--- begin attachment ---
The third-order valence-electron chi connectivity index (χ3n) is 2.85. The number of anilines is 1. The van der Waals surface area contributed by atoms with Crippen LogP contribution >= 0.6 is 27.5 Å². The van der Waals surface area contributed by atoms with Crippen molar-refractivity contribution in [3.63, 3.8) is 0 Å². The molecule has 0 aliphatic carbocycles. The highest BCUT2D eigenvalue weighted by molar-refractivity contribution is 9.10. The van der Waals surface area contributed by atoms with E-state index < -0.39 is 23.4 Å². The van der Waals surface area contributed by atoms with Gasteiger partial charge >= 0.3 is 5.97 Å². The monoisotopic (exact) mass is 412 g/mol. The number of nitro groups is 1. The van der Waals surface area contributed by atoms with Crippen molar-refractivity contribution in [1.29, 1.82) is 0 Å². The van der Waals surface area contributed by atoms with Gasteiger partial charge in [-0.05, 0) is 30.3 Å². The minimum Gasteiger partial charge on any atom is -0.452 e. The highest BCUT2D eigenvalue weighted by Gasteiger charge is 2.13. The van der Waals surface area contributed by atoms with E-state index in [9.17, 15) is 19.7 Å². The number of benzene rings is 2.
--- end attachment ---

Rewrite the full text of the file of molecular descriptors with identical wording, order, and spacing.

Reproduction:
The third-order valence-electron chi connectivity index (χ3n) is 2.85. The number of anilines is 1. The van der Waals surface area contributed by atoms with Crippen LogP contribution >= 0.6 is 27.5 Å². The van der Waals surface area contributed by atoms with Crippen molar-refractivity contribution in [3.63, 3.8) is 0 Å². The molecule has 0 aliphatic carbocycles. The highest BCUT2D eigenvalue weighted by molar-refractivity contribution is 9.10. The van der Waals surface area contributed by atoms with E-state index < -0.39 is 23.4 Å². The van der Waals surface area contributed by atoms with Gasteiger partial charge >= 0.3 is 5.97 Å². The monoisotopic (exact) mass is 412 g/mol. The number of nitro groups is 1. The van der Waals surface area contributed by atoms with Crippen molar-refractivity contribution in [1.29, 1.82) is 0 Å². The van der Waals surface area contributed by atoms with Gasteiger partial charge in [-0.05, 0) is 30.3 Å². The minimum Gasteiger partial charge on any atom is -0.452 e. The highest BCUT2D eigenvalue weighted by Gasteiger charge is 2.13. The van der Waals surface area contributed by atoms with E-state index in [9.17, 15) is 19.7 Å². The number of benzene rings is 2.